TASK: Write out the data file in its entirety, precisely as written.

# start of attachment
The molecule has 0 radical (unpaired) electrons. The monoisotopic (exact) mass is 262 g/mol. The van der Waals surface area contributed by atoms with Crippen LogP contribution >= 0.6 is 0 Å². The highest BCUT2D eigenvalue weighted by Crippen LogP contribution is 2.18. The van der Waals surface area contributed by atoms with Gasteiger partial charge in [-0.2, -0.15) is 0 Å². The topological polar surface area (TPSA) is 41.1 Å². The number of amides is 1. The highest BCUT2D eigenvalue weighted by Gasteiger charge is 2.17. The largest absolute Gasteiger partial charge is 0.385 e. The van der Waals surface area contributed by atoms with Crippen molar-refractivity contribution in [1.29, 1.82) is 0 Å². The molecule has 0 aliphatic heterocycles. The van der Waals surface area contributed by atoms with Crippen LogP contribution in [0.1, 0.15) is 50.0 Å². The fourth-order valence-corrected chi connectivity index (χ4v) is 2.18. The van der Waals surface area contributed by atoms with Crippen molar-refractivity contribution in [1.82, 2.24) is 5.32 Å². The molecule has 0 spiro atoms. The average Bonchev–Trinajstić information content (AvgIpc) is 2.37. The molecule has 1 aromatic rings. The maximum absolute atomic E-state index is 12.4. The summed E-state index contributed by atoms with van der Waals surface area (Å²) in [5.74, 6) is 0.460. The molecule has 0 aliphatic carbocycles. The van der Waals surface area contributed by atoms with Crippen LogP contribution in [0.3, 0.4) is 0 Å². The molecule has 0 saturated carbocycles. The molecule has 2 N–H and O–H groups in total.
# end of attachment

The molecule has 0 radical (unpaired) electrons. The monoisotopic (exact) mass is 262 g/mol. The van der Waals surface area contributed by atoms with Crippen LogP contribution >= 0.6 is 0 Å². The highest BCUT2D eigenvalue weighted by Crippen LogP contribution is 2.18. The van der Waals surface area contributed by atoms with Gasteiger partial charge in [-0.2, -0.15) is 0 Å². The topological polar surface area (TPSA) is 41.1 Å². The number of amides is 1. The highest BCUT2D eigenvalue weighted by Gasteiger charge is 2.17. The largest absolute Gasteiger partial charge is 0.385 e. The van der Waals surface area contributed by atoms with Crippen molar-refractivity contribution in [1.29, 1.82) is 0 Å². The molecule has 0 aliphatic heterocycles. The van der Waals surface area contributed by atoms with Crippen LogP contribution in [0.1, 0.15) is 50.0 Å². The fourth-order valence-corrected chi connectivity index (χ4v) is 2.18. The van der Waals surface area contributed by atoms with Crippen molar-refractivity contribution in [1.82, 2.24) is 5.32 Å². The molecule has 0 spiro atoms. The average Bonchev–Trinajstić information content (AvgIpc) is 2.37. The molecule has 1 aromatic rings. The maximum absolute atomic E-state index is 12.4. The summed E-state index contributed by atoms with van der Waals surface area (Å²) in [5.74, 6) is 0.460. The molecule has 0 aliphatic carbocycles. The van der Waals surface area contributed by atoms with Crippen LogP contribution in [0.3, 0.4) is 0 Å². The molecule has 0 saturated carbocycles. The molecule has 2 N–H and O–H groups in total.